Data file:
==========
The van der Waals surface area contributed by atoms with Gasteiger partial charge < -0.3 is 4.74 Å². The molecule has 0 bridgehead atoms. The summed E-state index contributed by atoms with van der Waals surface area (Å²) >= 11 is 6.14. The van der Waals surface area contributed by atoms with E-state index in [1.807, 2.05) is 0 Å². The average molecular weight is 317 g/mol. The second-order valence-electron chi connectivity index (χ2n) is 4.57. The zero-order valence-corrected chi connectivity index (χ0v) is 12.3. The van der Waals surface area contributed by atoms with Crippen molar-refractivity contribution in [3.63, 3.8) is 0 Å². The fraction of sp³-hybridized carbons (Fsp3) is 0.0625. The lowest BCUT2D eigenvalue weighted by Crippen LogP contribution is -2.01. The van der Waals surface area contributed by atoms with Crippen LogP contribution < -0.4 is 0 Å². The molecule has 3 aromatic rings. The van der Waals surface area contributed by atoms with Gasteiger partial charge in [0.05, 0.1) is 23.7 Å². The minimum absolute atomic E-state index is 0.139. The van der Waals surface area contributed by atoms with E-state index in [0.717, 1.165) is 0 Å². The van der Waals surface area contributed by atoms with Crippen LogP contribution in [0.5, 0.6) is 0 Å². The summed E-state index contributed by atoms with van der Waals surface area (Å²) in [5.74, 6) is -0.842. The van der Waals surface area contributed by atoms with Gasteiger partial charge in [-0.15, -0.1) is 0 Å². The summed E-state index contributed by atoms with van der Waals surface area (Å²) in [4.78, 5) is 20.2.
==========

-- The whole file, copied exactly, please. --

The van der Waals surface area contributed by atoms with Gasteiger partial charge < -0.3 is 4.74 Å². The molecule has 0 bridgehead atoms. The summed E-state index contributed by atoms with van der Waals surface area (Å²) >= 11 is 6.14. The van der Waals surface area contributed by atoms with E-state index in [1.807, 2.05) is 0 Å². The average molecular weight is 317 g/mol. The second-order valence-electron chi connectivity index (χ2n) is 4.57. The zero-order valence-corrected chi connectivity index (χ0v) is 12.3. The van der Waals surface area contributed by atoms with Crippen molar-refractivity contribution in [3.63, 3.8) is 0 Å². The fraction of sp³-hybridized carbons (Fsp3) is 0.0625. The lowest BCUT2D eigenvalue weighted by Crippen LogP contribution is -2.01. The van der Waals surface area contributed by atoms with Crippen LogP contribution < -0.4 is 0 Å². The molecule has 3 aromatic rings. The van der Waals surface area contributed by atoms with Gasteiger partial charge in [0.05, 0.1) is 23.7 Å². The minimum absolute atomic E-state index is 0.139. The van der Waals surface area contributed by atoms with E-state index in [0.717, 1.165) is 0 Å². The van der Waals surface area contributed by atoms with Crippen LogP contribution in [0.5, 0.6) is 0 Å². The summed E-state index contributed by atoms with van der Waals surface area (Å²) in [5.74, 6) is -0.842. The van der Waals surface area contributed by atoms with Gasteiger partial charge in [-0.15, -0.1) is 0 Å². The summed E-state index contributed by atoms with van der Waals surface area (Å²) in [4.78, 5) is 20.2.